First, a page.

Dynamin 2-dependent endocytosis is required for normal megakaryocyte development in mice

Bender M, Giannini S, Grozovsky R, Jönsson T, Christensen H, Pluthero FG, Ko A, Mullally A, Kahr WH, Hoffmeister KM, Falet H. Blood. 2015 Feb 5;125(6):1014-24. doi: 10.1182/blood-2014-07-587857. PMID: 25468568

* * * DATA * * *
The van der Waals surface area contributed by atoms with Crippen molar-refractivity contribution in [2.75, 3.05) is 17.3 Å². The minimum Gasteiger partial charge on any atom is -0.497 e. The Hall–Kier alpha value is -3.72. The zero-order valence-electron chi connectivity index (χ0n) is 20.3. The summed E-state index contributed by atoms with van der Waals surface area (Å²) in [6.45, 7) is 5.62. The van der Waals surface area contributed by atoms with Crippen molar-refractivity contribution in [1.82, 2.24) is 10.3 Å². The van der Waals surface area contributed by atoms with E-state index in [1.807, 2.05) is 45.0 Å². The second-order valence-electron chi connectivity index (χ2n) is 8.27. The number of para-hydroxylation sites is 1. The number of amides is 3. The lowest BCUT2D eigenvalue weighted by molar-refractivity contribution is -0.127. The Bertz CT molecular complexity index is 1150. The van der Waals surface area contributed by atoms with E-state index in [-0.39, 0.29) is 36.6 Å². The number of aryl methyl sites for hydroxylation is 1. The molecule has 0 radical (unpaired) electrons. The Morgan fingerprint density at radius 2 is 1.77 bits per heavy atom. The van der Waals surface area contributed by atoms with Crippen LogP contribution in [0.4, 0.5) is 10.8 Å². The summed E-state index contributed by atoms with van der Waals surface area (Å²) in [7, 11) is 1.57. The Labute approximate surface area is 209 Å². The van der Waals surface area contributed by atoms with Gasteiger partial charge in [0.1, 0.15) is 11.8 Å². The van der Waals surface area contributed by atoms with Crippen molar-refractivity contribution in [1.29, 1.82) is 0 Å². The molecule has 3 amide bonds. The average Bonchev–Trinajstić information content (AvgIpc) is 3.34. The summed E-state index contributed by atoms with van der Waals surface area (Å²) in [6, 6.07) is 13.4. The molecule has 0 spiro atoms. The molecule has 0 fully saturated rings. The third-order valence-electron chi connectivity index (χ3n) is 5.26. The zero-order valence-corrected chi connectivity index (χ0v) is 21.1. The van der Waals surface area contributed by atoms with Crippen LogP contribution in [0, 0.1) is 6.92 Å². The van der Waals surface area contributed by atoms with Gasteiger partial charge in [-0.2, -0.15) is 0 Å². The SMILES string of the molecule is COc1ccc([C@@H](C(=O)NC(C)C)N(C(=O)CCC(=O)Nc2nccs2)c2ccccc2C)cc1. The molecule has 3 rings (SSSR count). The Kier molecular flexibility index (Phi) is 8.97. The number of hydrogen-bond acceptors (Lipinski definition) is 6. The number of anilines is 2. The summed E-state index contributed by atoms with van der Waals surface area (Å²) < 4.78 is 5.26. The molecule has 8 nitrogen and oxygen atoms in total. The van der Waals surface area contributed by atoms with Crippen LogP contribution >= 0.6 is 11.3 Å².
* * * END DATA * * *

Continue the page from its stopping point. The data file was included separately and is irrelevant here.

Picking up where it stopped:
Dynamins are highly conserved large GTPases (enzymes that hydrolyze guanosine triphosphate) involved in endocytosis and vesicle transport, and mutations in the ubiquitous and housekeeping dynamin 2 (DNM2) have been associated with thrombocytopenia in humans. To determine the role of DNM2 in thrombopoiesis, we generated Dnm2(fl/fl) Pf4-Cre mice specifically lacking DNM2 in the megakaryocyte (MK) lineage. Dnm2(fl/fl) Pf4-Cre mice had severe macrothrombocytopenia with moderately accelerated platelet clearance. Dnm2-null bone marrow MKs had altered demarcation membrane system formation in vivo due to defective endocytic pathway, and fetal liver-derived Dnm2-null MKs formed proplatelets poorly in vitro, showing that DNM2-dependent endocytosis plays a major role in MK membrane formation and thrombopoiesis. Endocytosis of the thrombopoietin receptor Mpl was impaired in Dnm2-null platelets, causing constitutive phosphorylation of the tyrosine kinase JAK2 and elevated circulating thrombopoietin levels. MK-specific DNM2 deletion severely disrupted bone marrow homeostasis, as reflected by marked expansion of hematopoietic stem and progenitor cells, MK hyperplasia, myelofibrosis, and consequent extramedullary hematopoiesis and splenomegaly. Taken together, our data demonstrate that unrestrained MK growth and proliferation results in rapid myelofibrosis and establishes a previously unrecognized role for DNM2-dependent endocytosis in megakaryopoiesis, thrombopoiesis, and bone marrow homeostasis.